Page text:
So, it’s the end of day two, of my Live Below The Line challenge. For those just catching up, I, along with 5,000 people in the UK, am living on £5 for five days to raise money for charity. My chosen charity is Oxfam UK, as I am involved with their Enough Food If campaign, tackling four major causes of food poverty in the world.
Today’s meals:
Breakfast: two slices of white bread, toasted, with lemon curd, 6p.

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Lunch: 70g white rice with 100g mixed vegetables (frozen broccoli, carrot, cauliflower and peas), and a sauce made with water and lemon curd, 12p.

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Afternoon snack: 30g corn flakes with 100ml unsweetened soya, 8p

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Dinner: 1 bean and vegetable burger, 70g rice, 50g mixed veg: 14p

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Today, my food has cost me forty pence in total. Added to yesterday’s sixty one pence, I have consumed £1.01 of my £5.00 worth of food bought on Sunday.
I have left:
Bread: 16 slices
Lemon curd: 3/4 of a jar?
Cornflakes: 420g
Unsweetened soya drink: 750ml
Plain white rice: 760g
Mixed peppers: 150g
Chopped tomatoes: 600g
Kidney beans: 300g
Mixed vegetables (carrot, broccoli, sweetcorn): 750g
Spaghetti: 500g
1 onion
Broccoli, Courgette, carrot and green beans: 240g
Mixed herbs.
Observations from the day: Firstly, I am much hungrier than usual, and although this sounds obvious, I didn’t expect it, as I have had four meals, all heavy in carbohydrates. My usual diet would factor in far more protein than this one does, but although it looks quite protein-sparse, my nutrition calculations put me at around 30g a day. That isn’t ideal, but it’s certainly better than nothing.
I’m also a lot more dehydrated than usual, despite drinking the same amount of water as I normally would. I don’t know the science behind this – perhaps a lack of foods that have naturally occurring water, like fresh fruit, would answer that.
Finally – I’m exhausted. I know I picked a bad week for this, off the back of hours of travelling to London and Salford for BBC appearances this weekend, I wasn’t in my finest fettle to start with. But I find myself out of focus at work, and obsessive about the amount of food I am consuming. I spilled some rice on the work surface of my kitchen earlier, and laboriously picked it up grain by grain and put it back into the bag. I recognise this ‘me’, the obsession over the cost of meals, the inset panic about what I can possibly make with the ingredients that I have. I’m back and it’s July again, i’m eating slightly less to eat more often, to stave away the hunger pains.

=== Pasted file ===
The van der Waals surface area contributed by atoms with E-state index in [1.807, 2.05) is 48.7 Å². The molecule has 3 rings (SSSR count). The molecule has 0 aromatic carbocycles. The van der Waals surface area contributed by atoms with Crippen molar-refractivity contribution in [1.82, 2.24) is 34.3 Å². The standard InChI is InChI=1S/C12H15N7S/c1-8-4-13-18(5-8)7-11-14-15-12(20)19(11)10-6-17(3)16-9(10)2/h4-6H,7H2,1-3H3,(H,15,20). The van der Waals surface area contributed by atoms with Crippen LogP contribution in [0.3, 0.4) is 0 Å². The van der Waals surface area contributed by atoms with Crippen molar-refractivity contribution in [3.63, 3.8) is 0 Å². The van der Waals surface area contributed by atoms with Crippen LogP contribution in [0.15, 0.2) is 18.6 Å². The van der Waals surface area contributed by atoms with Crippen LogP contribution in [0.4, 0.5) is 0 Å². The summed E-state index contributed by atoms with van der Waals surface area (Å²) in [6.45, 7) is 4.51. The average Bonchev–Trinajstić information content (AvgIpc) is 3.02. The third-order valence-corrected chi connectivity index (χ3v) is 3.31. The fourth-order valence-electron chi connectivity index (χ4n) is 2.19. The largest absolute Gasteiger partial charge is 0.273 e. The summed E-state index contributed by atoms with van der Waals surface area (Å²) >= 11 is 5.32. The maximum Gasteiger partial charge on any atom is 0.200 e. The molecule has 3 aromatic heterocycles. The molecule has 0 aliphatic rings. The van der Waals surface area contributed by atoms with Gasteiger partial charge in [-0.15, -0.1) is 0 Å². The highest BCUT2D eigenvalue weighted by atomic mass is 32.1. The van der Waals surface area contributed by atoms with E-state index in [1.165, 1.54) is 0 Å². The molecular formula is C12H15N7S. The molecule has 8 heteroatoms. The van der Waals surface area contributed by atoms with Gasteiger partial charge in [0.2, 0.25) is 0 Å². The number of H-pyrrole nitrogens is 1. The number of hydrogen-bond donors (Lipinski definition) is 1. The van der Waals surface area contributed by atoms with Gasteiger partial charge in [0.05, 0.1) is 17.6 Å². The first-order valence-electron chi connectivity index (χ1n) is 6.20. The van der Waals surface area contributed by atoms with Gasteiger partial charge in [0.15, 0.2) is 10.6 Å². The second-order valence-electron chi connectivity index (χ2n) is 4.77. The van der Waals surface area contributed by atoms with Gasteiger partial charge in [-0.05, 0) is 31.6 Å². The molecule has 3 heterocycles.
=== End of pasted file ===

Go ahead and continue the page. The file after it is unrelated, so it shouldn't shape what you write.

I go to my food cupboard, the one that is out of bounds until I complete this challenge, and I look. I’ve never been so glad to see a can of chickpeas, some cumin, and a bag of value mandarin segments. I know this isn’t forever, but still it chips away.
In an interview with Agent France-Press today, I referred to allegations people had made to me that this ‘living below the line’ for five days is a spurious exercise, an insult to poverty. People have asked me how it can possibly help or change anything?
I said yes – people like Ben Affleck, will be doing this from their large and comfortable homes. You can’t expect to understand poverty as a lifestyle, the day to say degrading and erosion of your being, by living off monotonous and basic food stuff for five days.
But the feedback I have had, and the comments I read from friends taking the challenge, is that they are suddenly extremely aware of how much food costs. How much nutrition costs. How mentally draining it is to toil around a supermarket with such a limited amount of money. How the panic sets in when their child asks for more food, because that’s one less meal left in the cupboard. I remember it well. I remember having to tell Small Boy that there is no bread or jam.
Aside from raising money for charities dedicated to tackling poverty in the UK – we’re talking about it. Thinking about it. People who have never gone to bed hungry in their lives are now consumed by the thought of where their next meal is coming from.
I’ve said it before and I’ll say it again – I hope this is a movement for change. I wish every MP across the land took the Live Below The Line challenge. I wish I could say to them: “Here are my shoes: how do they fit you? Not comfortable to walk in, are they?”
To donate to Live Below The Line, a global poverty project, click here: https://www.livebelowtheline.com/me/agirlcalledjack
If you are taking part in this years Live Below The Line challenge and want to share your experience, get in touch at jackmonroe@live.co.uk
Jack Monroe. Twitter: @MsJackMonroe